“To Be A Man,” the first collection of short fiction by acclaimed novelist Nicole Krauss, is a sustained shot of brilliance. By turns tight and exuberant, disciplined and expansive, the collection shimmers with insight and moments of perfectly realized beauty. It provokes unabashed laughter, it inspires profound thinking, it delights and disturbs in equal measure.
The stories are wildly varied in place (Japan, Israel, New York, California), tone (comic,somber, manic, restrained), and voice (male, female, young, old, first person, third person, and a blend of the two). Bookended by two new stories, “Switzerland,” published in the New Yorker this summer, and “To Be A Man,” which appeared in the Atlantic this October, the collection contains ten stories written over a twenty-year period.
The range of topics and styles reflects Krauss' multifaceted talent. She is equally adept at Malamud-esque fabulism and tragi-comedy, dystopian darkness and light-filled wit, mythic resonance and contemporary detail, breathless narrative that digresses, bubbles over, or hurtles forward at a breakneck pace and stark, measured reflections in the vein of Rachel Cusk.
The book’s cover is adorned with a suggestive photo of the bottom halves of a male and a female face, noses entwined, mouths open suggestively, on the verge of a passionate kiss, or perhaps a heated argument. The image is sexy, but misleading. The collection does not focus exclusively, or even mainly, on romantic relationships, so this angle misdirects from the truly central feature, which is the sheer range and panoramic vision on display. Themes of ancestry and inheritance, immigration and nationalism, memory and forgetting, Jewish identity, roles and rituals, nostalgia and intergenerational trauma, patrimony and patriarchy pervade the collection and shape its characters' trials and successes.
Power struggles — between parents and children, lovers, wives and husbands — are ubiquitous. Children alternately respect and grapple with their parents, parents both attempt to control their children and lament their lack of control. The opener, “Switzerland,” features a rebellious girl, Soraya, whose “wildness,” predilection for “sex [and] stimulants,” and “refusal to comply” have landed her at a finishing school, where she titillates and unsettles her more conservative friends with her daring (dangerous?) affairs. In the glorious “Zusya On The Roof,” the Casaubon-like Professor Brodman, recently recovered from a serious illness and a near-death moment, holds his infant grandson atop his daughter’s roof as he bitterly regrets that he submitted to his father rather than breaking free as his own daughters have: “Who might he have been, had it been given to him to choose? But his chance had passed. He had allowed himself to be crushed by duty. He had failed to fully become himself, had instead given in to ancient pressures.”
As they both register and attempt to shrug off the weight of ancient pressures — historical, familial, individual — Krauss’s characters struggle to become — or even to conceptualize — themselves on their own.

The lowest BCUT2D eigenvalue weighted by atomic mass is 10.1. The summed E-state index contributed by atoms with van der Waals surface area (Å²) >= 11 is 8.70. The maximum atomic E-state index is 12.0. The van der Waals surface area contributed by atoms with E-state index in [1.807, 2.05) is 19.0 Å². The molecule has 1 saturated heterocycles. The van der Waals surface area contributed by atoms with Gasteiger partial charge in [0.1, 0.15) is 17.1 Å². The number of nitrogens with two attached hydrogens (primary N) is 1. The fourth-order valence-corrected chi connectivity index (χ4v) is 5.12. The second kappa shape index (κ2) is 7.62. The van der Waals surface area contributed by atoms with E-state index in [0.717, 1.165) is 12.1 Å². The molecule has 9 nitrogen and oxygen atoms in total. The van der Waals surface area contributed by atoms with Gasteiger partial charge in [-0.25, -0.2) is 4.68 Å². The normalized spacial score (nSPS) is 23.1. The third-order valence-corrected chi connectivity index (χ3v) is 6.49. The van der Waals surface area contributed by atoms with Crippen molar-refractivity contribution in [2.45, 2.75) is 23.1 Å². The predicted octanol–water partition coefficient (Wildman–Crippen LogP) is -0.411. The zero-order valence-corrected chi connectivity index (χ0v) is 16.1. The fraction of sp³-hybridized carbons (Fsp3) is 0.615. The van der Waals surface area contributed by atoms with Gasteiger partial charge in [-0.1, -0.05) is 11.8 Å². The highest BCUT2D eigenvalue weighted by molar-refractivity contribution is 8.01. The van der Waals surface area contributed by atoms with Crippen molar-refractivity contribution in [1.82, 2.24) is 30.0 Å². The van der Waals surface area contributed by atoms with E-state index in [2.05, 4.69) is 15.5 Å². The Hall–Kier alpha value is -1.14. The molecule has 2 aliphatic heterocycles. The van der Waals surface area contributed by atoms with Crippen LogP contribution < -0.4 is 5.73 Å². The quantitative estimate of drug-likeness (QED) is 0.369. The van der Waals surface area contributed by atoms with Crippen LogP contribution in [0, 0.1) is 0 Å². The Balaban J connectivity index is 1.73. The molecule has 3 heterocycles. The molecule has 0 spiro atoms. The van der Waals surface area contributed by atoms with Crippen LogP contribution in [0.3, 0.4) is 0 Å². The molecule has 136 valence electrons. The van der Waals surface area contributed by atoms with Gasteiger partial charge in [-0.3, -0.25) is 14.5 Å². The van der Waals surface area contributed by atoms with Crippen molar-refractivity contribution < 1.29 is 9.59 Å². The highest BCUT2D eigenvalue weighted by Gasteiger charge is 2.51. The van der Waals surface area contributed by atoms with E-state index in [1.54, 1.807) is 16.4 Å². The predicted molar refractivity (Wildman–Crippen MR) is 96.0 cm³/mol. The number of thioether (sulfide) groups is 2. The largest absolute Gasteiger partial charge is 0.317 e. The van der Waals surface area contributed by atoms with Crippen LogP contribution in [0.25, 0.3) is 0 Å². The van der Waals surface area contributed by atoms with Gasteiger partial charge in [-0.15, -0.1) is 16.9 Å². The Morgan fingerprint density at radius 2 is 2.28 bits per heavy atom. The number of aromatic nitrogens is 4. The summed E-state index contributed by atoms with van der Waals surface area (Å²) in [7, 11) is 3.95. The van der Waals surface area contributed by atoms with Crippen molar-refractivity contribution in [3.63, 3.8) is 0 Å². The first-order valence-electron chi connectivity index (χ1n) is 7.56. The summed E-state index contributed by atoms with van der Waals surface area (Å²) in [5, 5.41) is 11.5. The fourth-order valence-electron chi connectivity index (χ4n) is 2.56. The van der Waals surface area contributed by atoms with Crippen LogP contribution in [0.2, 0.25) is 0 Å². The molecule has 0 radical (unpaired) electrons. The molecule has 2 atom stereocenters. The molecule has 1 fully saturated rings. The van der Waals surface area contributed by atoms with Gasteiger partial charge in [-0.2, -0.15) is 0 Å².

Tussles over duty and autonomy affect and infect familial and romantic bonds. What do we inherit from our parents and what are the benefits and burdens of that inheritance? What would rebellion from parental, gender, or marital expectations look like? What kind of self awaits revolutionary independence? Is it possible to both respect our elders and forge our own paths, remain faithful to our partners and seek thrill, connection, or erotic fulfilment elsewhere? Among other strategies, Krauss' characters experiment with S&M and non-monogamy in a bid for freedom and self-realization — but end up bruised literally and figuratively.
Many of the stories explore how the loss of parents both devastates and frees us. In the poignant, spare “I Am Asleep But My Heart Is Awake,” a young woman travels to Israel to claim an apartment her recently deceased father has left to her; in the vibrantly hilarious “The Husband,” a divorced Upper West Side therapist copes with the news that her mother has become romantically involved with a “lost husband” who showed up on her doorstep in Israel. Tonally so different, the stories both feature enigmatic strangers with unclear motives who insert themselves into private spaces and insinuate their way into the hearts of families.
Natural and political disasters, war and suffering also inhibit Krauss’s characters' quests to fully become themselves. The “personal secretary to Latin America’s greatest landscape architect” in “In The Garden” discovers that his illustrious boss is a Nazi agent. “Amour” is set in an unspecified refugee camp and gestures towards a genocide that is never named. Both “Future Emergencies,” set shortly after 9/11, “when the factory of America’s imagination had achieved its peak production of threats, attacks, conspiracies” and filled with gas masks, and “End Days,” in which wildfires threaten a community as a marriage is formally dissolved, have an eerie relevance in our era of COVID and climate change.
How the self is both solidified and dissolved as we grow and age is a consistent preoccupation. The narrator of “To Be a Man” muses on what has changed in her elderly father and what is about to change in her young sons, and laments how rigid conventions of masculinity have defined her male friends: “Being a soldier was the passage you had to go through, whether you liked it or not, on the way to becoming a man, though no one could say exactly when along that passage you stopped being a boy.”
Throughout, Krauss exquisitely depicts and inspires what one of her characters calls “the peculiar ache of being alive.” Joy and woe are woven fine in this extraordinary book.
To Be a Man: Stories
Harper, 240 pages, $26.99
Priscilla Gilman is a former professor of English literature at Yale University and Vassar College and the author of "The Anti-Romantic Child: A Memoir of Unexpected Joy.''